July 24, 2017

Actively Listening for the Knock of Opportunity

By Chuck Hutsell, Practice Lead, IT and Gaming

One day, not long after my family had moved into a new neighborhood, I was enjoying a relaxing afternoon and the comforts of some family time and a little NFL football. Suddenly, there was a knock at my door. We weren’t expecting anyone, and like most people, I was a bit irritated at the intrusion of this knock into my sanctuary.

It turns out, it was a neighbor whom I had not yet met, and he needed my assistance with a project he was working on. Oh, the unexpected choices life offers us! Without notice, I was thrust into the dilemma of either being a jerk and telling him I can’t help him because I am “busy,” or having to leave my sanctuary of comfort (and a very close ballgame) to help him out. I chose the latter, and my life was forever impacted in ways I would have never imagined.

My neighbor and I became very close friends, and remain so today. We have created lasting memories and shared events that have become traditions in our neighborhood. We’ve watched our children grow, go off to college, and have even seen a few of them graduate! Throughout the ensuing years, my friend and I have shared professional experiences and offered each other valuable advice that has helped each of us navigate successful careers. In short, I hesitate to think what I would have missed had I chosen not to help my neighbor. I am forever grateful for that knock on my door.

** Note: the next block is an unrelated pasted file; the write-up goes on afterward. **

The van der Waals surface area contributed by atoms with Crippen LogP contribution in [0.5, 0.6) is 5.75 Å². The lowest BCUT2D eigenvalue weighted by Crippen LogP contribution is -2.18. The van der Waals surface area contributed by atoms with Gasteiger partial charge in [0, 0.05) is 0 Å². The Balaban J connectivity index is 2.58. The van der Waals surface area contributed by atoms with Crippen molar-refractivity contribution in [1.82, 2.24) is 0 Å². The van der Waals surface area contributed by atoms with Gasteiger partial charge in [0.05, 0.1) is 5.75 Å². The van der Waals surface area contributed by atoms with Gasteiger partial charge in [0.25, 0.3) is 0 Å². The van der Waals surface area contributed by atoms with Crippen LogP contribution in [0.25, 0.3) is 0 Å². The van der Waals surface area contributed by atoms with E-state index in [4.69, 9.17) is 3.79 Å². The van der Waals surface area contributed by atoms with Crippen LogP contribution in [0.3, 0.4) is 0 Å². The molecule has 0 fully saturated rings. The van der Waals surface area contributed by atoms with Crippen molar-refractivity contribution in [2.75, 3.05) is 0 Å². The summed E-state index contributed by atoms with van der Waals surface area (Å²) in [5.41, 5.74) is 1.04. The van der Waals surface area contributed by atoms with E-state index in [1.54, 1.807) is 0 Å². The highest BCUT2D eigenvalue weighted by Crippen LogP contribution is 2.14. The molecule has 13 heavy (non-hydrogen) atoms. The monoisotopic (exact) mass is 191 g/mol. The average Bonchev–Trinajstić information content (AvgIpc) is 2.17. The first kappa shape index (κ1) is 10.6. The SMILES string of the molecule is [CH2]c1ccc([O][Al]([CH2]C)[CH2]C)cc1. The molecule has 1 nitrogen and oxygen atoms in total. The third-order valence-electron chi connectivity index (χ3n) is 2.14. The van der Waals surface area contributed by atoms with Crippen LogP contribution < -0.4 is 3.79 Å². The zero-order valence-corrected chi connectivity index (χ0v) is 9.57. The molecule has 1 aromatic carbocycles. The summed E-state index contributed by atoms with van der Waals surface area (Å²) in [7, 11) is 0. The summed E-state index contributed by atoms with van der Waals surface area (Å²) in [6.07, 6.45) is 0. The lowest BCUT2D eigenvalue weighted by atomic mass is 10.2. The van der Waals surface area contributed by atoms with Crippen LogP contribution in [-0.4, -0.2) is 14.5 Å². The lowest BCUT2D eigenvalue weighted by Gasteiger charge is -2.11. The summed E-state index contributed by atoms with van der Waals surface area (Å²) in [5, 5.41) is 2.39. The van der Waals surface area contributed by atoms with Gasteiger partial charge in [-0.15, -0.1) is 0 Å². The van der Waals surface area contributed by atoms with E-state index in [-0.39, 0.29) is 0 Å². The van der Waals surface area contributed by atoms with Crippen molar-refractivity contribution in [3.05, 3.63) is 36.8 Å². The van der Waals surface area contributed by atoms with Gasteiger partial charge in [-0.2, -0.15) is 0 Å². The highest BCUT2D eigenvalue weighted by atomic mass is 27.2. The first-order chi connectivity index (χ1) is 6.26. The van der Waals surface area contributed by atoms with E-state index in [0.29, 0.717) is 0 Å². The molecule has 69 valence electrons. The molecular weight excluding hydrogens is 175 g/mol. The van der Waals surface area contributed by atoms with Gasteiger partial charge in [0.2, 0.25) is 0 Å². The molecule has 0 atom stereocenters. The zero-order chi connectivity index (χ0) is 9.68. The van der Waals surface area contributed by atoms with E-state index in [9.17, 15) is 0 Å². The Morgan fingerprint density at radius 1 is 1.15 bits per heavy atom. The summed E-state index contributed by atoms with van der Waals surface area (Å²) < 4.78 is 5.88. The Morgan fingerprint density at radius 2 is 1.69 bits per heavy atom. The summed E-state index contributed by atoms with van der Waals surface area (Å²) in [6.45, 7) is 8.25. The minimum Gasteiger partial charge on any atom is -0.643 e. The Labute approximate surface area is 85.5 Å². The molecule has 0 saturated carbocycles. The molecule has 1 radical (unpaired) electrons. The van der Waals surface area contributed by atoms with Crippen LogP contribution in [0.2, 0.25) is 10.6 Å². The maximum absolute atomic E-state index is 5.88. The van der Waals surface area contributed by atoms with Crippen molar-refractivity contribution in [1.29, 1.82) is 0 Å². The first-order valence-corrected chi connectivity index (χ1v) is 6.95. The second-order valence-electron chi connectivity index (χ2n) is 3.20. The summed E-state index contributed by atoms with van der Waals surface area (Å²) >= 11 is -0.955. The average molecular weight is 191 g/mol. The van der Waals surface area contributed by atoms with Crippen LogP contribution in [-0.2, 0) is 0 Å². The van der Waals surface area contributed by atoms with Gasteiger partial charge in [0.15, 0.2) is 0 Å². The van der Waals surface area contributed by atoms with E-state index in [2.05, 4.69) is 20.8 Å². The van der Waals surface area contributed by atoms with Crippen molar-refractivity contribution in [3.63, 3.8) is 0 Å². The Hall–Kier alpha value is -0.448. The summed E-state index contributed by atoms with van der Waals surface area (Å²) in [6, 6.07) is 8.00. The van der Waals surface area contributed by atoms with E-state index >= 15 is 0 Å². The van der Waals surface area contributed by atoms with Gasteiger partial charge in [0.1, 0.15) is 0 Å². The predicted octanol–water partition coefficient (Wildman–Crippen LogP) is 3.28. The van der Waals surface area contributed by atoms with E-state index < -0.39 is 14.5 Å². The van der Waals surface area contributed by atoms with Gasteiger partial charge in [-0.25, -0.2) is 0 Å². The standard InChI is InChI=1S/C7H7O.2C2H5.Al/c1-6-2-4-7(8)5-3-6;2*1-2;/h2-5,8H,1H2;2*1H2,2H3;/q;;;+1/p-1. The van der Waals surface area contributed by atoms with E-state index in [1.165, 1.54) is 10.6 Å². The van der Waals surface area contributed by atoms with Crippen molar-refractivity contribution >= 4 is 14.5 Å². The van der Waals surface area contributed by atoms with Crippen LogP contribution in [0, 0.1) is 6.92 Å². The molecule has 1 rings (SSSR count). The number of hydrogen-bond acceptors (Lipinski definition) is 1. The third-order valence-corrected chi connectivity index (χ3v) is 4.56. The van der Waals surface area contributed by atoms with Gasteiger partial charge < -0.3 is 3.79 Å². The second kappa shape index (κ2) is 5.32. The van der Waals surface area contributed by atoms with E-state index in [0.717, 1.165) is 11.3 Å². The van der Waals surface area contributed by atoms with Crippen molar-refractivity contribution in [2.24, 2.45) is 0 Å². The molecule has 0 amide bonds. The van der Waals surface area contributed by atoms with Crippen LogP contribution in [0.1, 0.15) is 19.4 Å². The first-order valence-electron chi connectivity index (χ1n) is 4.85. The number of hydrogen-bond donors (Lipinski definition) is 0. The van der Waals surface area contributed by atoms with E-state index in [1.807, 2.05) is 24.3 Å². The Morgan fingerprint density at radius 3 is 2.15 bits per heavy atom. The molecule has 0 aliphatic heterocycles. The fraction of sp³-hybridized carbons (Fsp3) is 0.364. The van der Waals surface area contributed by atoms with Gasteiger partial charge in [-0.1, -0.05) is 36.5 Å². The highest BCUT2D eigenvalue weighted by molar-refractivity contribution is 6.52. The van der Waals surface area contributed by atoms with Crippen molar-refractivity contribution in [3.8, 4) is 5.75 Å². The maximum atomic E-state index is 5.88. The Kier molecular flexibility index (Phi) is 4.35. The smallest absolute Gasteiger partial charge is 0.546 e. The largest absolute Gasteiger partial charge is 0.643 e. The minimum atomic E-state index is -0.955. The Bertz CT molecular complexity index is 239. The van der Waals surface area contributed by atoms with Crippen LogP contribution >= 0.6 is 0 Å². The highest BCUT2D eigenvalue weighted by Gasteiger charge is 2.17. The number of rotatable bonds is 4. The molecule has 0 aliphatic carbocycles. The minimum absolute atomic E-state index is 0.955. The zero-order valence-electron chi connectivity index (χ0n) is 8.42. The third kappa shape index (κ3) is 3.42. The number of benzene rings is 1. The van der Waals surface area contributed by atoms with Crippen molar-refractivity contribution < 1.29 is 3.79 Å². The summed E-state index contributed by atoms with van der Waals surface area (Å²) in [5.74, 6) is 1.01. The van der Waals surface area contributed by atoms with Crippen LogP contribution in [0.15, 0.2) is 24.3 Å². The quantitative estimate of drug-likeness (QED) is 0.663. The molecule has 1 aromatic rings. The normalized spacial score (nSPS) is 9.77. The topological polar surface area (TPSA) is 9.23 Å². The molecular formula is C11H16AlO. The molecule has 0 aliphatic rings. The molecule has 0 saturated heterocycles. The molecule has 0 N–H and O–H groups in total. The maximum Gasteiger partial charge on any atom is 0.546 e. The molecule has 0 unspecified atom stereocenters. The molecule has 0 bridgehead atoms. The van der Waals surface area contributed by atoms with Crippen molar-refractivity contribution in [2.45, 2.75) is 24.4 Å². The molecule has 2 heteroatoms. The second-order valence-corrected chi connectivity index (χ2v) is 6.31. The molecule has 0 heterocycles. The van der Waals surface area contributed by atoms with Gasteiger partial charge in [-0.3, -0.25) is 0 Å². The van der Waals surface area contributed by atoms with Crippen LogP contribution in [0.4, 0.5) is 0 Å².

When You Hear That Knock

As a recruiter, 90% of the candidates I speak with are not actively looking to change jobs. When happily employed, professionals tend to become willfully complacent and shut down that part of their personality that seeks opportunities elsewhere. In fact, for many employees, considering other job options feels like a form of infidelity and betrayal. It is not. In fact, remaining open to the world’s possibilities is as important to enjoying a rewarding career as it is to living a full life.

Breaking Through Barriers

Though most individuals may not be actively looking, 100% of them should be actively listening. It is entirely possible to appreciate your current job and workplace to the fullest, while also keeping your ears open to conversations about career opportunities and your evolving professional needs.